Country: UNITED KINGDOM | Region: EUROPE | Type: Regulation | Keywords: #clinical #covid19 #dhsc #national #trial #uk
- The initiative will accelerate the development of new drugs for patients hospitalised with COVID-19, reducing the time taken to set up clinical studies for new therapies from months to weeks
- Six potential drugs will initially enter the program, with the first of these beginning phase 2 studies across the UK imminently
- This will give an early indication of whether these drugs could save lives and improve the outcomes of the most vulnerable patients with COVID-19
LONDON, United Kingdom — The UK’s Department of Health and Social Care (DHSC) has announced that thousands of patients could benefit from potential treatments for COVID-19 that will be fast-tracked through a new national clinical trial.
The new platform is set to accelerate the development of new drugs for patients hospitalised with COVID-19, reducing the time taken to set up clinical studies for new therapies from months to just weeks and helping to ease pressure on the NHS and ultimately save lives.
As it stands, 6 potential drugs will initially enter the program, with the first of these beginning phase 2 studies across the UK imminently.
“Currently no drugs in the world have been clinically proven to treat COVID-19.But our Therapeutics Taskforce has identified a number of promising candidates. Currently, 6 different treatments have been entered into national clinical trials and the first is ready to enter the next stage: a new early phase clinical trial platform that we are launching today” explained Health and Social Care Secretary, Matt Hancock.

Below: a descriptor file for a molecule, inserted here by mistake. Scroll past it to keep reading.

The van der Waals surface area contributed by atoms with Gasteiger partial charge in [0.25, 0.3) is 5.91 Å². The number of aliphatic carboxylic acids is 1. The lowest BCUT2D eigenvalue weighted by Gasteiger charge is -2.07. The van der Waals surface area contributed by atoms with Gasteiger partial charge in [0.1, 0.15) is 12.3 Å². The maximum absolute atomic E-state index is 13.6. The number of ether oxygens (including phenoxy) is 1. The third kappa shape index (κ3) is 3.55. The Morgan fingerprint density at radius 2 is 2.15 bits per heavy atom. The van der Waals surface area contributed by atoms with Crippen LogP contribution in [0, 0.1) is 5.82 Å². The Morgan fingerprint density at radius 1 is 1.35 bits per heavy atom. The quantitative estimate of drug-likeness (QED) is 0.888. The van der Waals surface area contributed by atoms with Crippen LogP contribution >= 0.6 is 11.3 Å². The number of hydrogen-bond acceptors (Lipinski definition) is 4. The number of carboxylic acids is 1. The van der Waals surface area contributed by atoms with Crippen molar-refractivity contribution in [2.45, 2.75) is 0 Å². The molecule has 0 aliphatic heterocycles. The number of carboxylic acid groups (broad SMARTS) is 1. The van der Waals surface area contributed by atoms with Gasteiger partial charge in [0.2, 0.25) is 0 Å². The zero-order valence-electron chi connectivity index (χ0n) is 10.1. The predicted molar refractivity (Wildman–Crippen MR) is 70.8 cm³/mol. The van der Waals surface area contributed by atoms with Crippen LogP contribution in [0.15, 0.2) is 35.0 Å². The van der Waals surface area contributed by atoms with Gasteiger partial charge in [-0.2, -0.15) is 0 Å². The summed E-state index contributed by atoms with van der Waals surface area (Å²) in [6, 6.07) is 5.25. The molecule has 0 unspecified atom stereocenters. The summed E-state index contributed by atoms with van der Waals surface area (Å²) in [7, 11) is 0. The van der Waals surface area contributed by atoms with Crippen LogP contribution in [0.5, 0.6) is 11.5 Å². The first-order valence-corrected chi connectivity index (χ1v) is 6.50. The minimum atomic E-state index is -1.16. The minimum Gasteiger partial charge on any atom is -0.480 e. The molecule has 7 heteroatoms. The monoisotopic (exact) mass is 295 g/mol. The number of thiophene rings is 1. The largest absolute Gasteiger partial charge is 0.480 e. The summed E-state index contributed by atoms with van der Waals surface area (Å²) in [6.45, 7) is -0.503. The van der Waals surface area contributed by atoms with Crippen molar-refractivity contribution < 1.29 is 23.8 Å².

He continued, “This is a national effort made possible by government, academia and industry working together.”
The collaborative platform, dubbed ACCORD (Accelerating COVID-19 Research & Development platform), is funded by by the DHSC and the UK Research and Innovation (UKRI) in order to get an early indication of drug treatments’ effectiveness in treating coronavirus. If positive results are seen, these drugs will advance rapidly into the large-scale trials currently in progress across the country.